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Title: Reasoning ability in subjects of high intelligence : an experimental study of individual differences with an appendix on Valentine's Reasoning Tests for higher levels of intelligence
Author: Wallace, Ian G.
Awarding Body: University of Glasgow
Current Institution: University of Glasgow
Date of Award: 1971
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Abstract:
In an opening review of the literature it is shown that two of the factors most widely supposed to produce error in syllogistic reasoning, namely, the 'atmosphere' of the premises and the emotional significance of the content of the argument, respectively could not, and have not been shown to, have this effect. Other factors liable to produce such errors are: misunderstanding of the universal affirmative (as implying the truth of its converse), a conflict between the truth-value of a conclusion and the validity of the corresponding argument as a whole, and an inadequate grasp of, or adherence to, the 'logical task'. In Chapter 2 the selection, on the basis of performance on two Forms of Section B of Valentine's Reasoning Tests, of a (PR) group of 22 'poor reasoners' and a (GR) group of 'good reasoners', matched one to one on a composite measure of their (superior) academic attainment and ability is described. Preliminary evidence relating to the difference between the groups is considered and the materials and procedure in the first, 'five types of statement' (5TS), experiment described. This experiment applies a form of Wason's 'card-taming task' to the three types of statement occurring most frequently in the criterion Valentine test, namely, the universal affirmative in categorical form (a), the universal negative (e) and statements of the form, 'Only X's are Y's', and to two other types incorporating logically important connectives, the universal affirmative in hypothetical form (Ah) and a universal-disjunctive (Ad).The assumption underlying the 5To experiment is that a difference between the groups in their grasp of any of the types of statement will be reflected in a difference in the success with which they tackle the task with respect to that statement-type. Significant differences were found on A and F and on one aspect of the response to Ah, but not on E or on Ad. A progressive analysis of responses to different statement-types suggests the operation of other, unsuspected, factors and throws doubt on the validity of the use of the card-turning task as a measure of the relative difficulty of different statement-types. In the later (4To) experiment, incorporating modifications to the materials and procedure, it was possible to establish (l) the persistence of the differences on A and F over a period of 12 to 18 months, (2) the superiority of the GR group in learning to make the correct response to A and (3) the significantly greater proneness of the PR group to a type of error which can only reflect a tendency to misunderstand A statements in the way described in the first paragraph. Other aspects of the task less immediately related to the difference between the groups are also considered. Chapter 4 closes with some examples, drawn from the history of psychology, of the sometimes serious practical consequences of the misunderstanding mentioned under (3) and a discussion of possible sources of this error. Chapter 5 describes the use of Wason's 'construction task' to investigate the possibility that PR subjects have significantly more difficulty than their GR counterparts with the negative particle, a very important element in all reasoning. The outcome is somewhat equivocal, there being a significant difference between the groups on the false- affirmative condition (which incorporates a single negative component, the 'semantic' notion of falsity) and when this condition is combined with the true-negative, but not on the false-negative which includes both negative components. This last result, it is suggested, may be due to the conspicuous instability of the response-time measure of difficulty in this case. Chapter 5 also considers evidence (from scores on the E.P.I.) about the extraversion and emotionality of the two groups, it having been argued that differences in either of these dimensions of personality might be partly responsible for difficulties with the negative particle. Although the differences are in the expected direction none is large enough to be significant on a two-tailed test. A small but significant correlation between scores on the N scale of the E.P.I. and latency of response to the true-negative condition when both groups of subjects are taken together lends, again in the absence of corroboration from the false- negative condition, rather uncertain support to the Eifermann hypothesis of a relationship between emotionality and slowness of response to negative statements,A concluding chapter reviews the outcomes of the above researches, considers an alternative interpretation of the 5TS results and indicates some possible points of departure for future research in this area.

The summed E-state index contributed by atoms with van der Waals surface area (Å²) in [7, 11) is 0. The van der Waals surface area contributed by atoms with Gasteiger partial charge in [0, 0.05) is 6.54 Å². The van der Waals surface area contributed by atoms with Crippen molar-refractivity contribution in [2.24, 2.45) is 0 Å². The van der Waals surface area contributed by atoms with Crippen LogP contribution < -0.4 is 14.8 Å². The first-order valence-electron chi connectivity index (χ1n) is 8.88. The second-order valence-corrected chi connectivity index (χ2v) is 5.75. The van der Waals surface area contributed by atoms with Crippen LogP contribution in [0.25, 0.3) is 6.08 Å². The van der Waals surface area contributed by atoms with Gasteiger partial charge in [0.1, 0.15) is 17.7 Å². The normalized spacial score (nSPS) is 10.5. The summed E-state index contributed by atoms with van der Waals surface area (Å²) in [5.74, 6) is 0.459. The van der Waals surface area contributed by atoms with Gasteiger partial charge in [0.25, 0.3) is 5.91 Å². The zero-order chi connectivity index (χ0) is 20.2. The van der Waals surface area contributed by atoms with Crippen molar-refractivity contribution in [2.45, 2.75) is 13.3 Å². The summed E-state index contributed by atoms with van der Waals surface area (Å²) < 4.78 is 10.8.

Supervisor: Not available Sponsor: Not available
Qualification Name: Thesis (Ph.D.) Qualification Level: Doctoral
EThOS ID: uk.bl.ethos.776427  DOI: Not available
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